Blair Walsh experienced the worst day of his professional career Sunday. If the Vikings kicker checked his Twitter account that evening, here’s a sampling of messages sent to him:
• How does it feel to let a whole entire state down in one day
• dude.... you should leave minnesota. trust me.
• Every Vikings fan in the world now hates you.
• thank you for destroying my soul.
• if you could swallow a gallon of bleach that’d be great
Those were ones suitable for print, purposely omitting other comments made to Walsh about death and suicide.
The only obvious reply to the cruelty and vile hurled at Walsh on social media over his missed kick is thus:
Have people lost their freaking minds and sense of perspective?!
Do those fans honestly believe an appropriate, sane response to a crushing defeat is to send despicable messages to a player who feels worse than anyone else right now?
What a world we live in.
“The people who are saying that stuff are the people that don’t matter,” Walsh said. “The people who are going to say mean stuff, that says a lot about them. And the people who say kind stuff, that says a lot about them as well.”
That last point needs mention, too. The vast majority of people who contacted Walsh via social media were supportive and rational. They left nice comments, tried to lift his spirits. Those are true fans.
Walsh knows he failed in the biggest moment of his career by hooking a 27-yard field-goal attempt with 26 seconds left in a 10-9 loss to the Seattle Seahawks. Criticism of him is warranted.
He blew it, choked, flopped, however you want to describe it. He owned it during interviews after the game and again Monday morning.
He didn’t dodge the media or offer “no comments.’’ Didn’t blame his holder, Jeff Locke, for not turning the football’s laces out.
He blamed himself over and over and over.
It’s OK to be angry and compassionate at the same time.
Walsh is human. A human who made an unfortunate mistake for the entire world to see. (I even received an e-mail from Australia about his miss.)
He’s devastated right now, just as anyone in his situation would feel.
Long snapper Kevin McDermott approached Walsh at his locker after the game and put his arm around him. Walsh buried his head in McDermott’s chest and sobbed.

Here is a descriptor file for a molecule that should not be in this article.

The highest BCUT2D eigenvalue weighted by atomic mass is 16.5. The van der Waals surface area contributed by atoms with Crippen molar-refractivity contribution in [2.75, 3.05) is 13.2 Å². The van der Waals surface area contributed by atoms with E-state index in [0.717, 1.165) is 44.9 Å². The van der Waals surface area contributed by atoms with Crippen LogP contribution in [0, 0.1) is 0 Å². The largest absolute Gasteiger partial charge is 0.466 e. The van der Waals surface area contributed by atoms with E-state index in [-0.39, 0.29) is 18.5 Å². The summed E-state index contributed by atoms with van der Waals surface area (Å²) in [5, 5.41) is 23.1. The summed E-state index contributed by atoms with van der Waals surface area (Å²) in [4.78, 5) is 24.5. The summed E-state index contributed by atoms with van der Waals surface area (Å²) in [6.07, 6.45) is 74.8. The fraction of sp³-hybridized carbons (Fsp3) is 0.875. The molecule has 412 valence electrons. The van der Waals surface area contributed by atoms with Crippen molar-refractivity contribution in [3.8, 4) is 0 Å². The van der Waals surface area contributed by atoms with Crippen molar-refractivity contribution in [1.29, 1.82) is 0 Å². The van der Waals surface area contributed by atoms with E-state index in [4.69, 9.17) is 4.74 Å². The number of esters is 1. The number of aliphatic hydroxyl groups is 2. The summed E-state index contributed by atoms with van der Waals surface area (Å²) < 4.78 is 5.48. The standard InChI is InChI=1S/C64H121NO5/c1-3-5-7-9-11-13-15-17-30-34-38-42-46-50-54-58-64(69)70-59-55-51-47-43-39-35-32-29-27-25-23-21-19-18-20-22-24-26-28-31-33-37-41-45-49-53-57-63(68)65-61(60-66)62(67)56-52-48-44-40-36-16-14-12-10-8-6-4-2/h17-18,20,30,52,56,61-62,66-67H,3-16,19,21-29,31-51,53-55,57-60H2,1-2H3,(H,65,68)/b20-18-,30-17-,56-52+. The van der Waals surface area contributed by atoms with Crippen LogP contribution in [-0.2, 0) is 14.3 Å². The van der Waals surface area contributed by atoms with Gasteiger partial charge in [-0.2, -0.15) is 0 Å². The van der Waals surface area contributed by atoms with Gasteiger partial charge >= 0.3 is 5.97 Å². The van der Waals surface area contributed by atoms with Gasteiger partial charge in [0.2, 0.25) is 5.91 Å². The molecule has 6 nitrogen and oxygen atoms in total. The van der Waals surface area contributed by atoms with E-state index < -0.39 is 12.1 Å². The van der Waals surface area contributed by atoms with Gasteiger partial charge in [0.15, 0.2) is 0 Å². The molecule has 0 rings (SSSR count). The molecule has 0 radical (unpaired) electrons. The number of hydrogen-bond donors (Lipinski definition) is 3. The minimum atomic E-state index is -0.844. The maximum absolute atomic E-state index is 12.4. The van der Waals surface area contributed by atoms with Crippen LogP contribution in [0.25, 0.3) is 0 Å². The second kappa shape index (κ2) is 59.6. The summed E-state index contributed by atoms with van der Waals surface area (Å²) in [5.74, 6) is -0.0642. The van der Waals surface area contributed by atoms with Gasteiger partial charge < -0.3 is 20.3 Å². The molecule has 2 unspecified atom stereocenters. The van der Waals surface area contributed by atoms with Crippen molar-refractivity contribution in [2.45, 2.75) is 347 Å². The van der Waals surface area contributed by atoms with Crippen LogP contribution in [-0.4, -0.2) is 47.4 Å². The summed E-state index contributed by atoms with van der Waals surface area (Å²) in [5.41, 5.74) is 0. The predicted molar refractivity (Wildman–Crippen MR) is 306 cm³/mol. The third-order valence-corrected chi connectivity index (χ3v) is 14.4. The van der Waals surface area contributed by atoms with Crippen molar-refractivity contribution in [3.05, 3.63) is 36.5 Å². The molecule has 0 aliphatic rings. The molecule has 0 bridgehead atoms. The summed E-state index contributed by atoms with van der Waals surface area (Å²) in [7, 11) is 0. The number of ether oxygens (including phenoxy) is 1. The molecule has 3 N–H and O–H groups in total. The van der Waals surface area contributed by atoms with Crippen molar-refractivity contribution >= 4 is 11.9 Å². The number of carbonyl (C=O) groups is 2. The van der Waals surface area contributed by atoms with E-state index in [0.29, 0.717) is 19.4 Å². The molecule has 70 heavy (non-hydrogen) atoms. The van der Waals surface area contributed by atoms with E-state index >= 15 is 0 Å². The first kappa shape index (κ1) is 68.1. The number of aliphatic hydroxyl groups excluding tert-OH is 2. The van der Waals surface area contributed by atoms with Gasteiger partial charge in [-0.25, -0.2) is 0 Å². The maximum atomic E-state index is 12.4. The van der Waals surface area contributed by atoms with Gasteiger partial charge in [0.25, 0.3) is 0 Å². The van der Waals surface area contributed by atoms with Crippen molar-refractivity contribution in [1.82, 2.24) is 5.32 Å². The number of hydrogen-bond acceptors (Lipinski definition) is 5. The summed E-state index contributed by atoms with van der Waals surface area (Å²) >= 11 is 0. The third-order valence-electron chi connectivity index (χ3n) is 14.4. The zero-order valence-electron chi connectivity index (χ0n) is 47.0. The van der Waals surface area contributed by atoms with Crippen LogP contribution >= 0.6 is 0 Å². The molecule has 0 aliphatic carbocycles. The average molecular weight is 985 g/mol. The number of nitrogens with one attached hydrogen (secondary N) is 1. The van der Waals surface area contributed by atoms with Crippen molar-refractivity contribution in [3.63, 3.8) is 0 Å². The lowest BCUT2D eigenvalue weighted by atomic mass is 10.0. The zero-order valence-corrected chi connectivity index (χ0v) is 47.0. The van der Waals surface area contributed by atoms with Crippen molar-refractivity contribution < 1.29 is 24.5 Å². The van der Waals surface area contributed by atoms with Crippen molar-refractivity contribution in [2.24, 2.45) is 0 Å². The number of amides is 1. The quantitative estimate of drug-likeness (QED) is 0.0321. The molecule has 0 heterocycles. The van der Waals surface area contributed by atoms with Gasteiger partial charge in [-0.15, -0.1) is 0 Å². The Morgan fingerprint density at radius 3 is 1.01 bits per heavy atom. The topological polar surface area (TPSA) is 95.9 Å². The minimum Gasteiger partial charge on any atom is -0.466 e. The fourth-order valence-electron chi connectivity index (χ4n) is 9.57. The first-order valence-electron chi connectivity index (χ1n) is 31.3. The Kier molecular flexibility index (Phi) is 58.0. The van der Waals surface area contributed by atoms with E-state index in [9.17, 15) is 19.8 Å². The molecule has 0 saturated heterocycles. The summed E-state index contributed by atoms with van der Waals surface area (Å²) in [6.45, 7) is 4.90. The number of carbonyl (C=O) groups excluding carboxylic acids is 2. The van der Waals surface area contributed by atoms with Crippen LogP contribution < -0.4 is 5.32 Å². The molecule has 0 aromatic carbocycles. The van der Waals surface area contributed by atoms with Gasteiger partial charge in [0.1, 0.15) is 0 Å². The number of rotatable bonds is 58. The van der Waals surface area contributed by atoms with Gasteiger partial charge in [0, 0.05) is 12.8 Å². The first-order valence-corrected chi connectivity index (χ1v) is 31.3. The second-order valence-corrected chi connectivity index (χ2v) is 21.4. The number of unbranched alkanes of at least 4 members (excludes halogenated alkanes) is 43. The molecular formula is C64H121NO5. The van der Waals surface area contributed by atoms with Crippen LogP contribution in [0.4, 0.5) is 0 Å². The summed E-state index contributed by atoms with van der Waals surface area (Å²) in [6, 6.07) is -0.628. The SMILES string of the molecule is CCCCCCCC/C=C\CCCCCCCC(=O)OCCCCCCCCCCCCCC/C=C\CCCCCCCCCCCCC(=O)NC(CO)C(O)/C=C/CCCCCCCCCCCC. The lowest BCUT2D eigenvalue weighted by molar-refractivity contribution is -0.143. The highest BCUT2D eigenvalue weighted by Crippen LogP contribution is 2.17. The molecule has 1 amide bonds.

And yet some folks on Twitter suggested he leave the state or drink bleach. Real mature.
“I know the magnitude of [the] situation,” he said Monday during clean-out day at Winter Park. “I’m not blind to what it meant to this team. But at the same time you have to be realistic and you have to be compassionate toward other people, and I think I saw that yesterday.”
Unfortunately, he also saw the other side, the irrational, hurtful side.
Sports make us emotional, sometimes overly emotional. Our investment in teams causes outbursts that don’t often surface otherwise.
Social media provides a natural outlet for venting, but those who spew hateful comments directly to athletes — pro or college — should reassess their priorities. That’s crossing a clear line.
“It’s our job and it’s important, but at the end of the day it’s football,” Walsh said. “There are plenty of things in life that people are going through, battling cancer and sickness and other things that are real adversity. This is adversity in your workplace. It’s tough, but you have to keep everything in perspective.”
Walsh has received plenty of support since his kick sailed wide left. Family, friends, other kickers and complete strangers have offered kind words and a pep talk.
Walsh appreciates those gestures but managed to poke fun at his new, unwelcomed celebrity.
“I think it’s important that people understand that as hard as this is, I’m not a charity case,” he said. “I’m somebody who is really confident in my abilities.”
Some fans will never forgive him. Some will forgive, but Walsh’s name always will remind them of a blown opportunity.
Despite one’s own level of anger or disappointment, nobody can deny that Walsh has handled the lowest point of his professional life with class and dignity.
He accepted full blame for missing a field goal that cost his team a chance to advance in the playoffs.
Being mad at him is understandable, but Walsh doesn’t deserve the ugly treatment he’s received from some irrational fans who fail to comprehend human decency.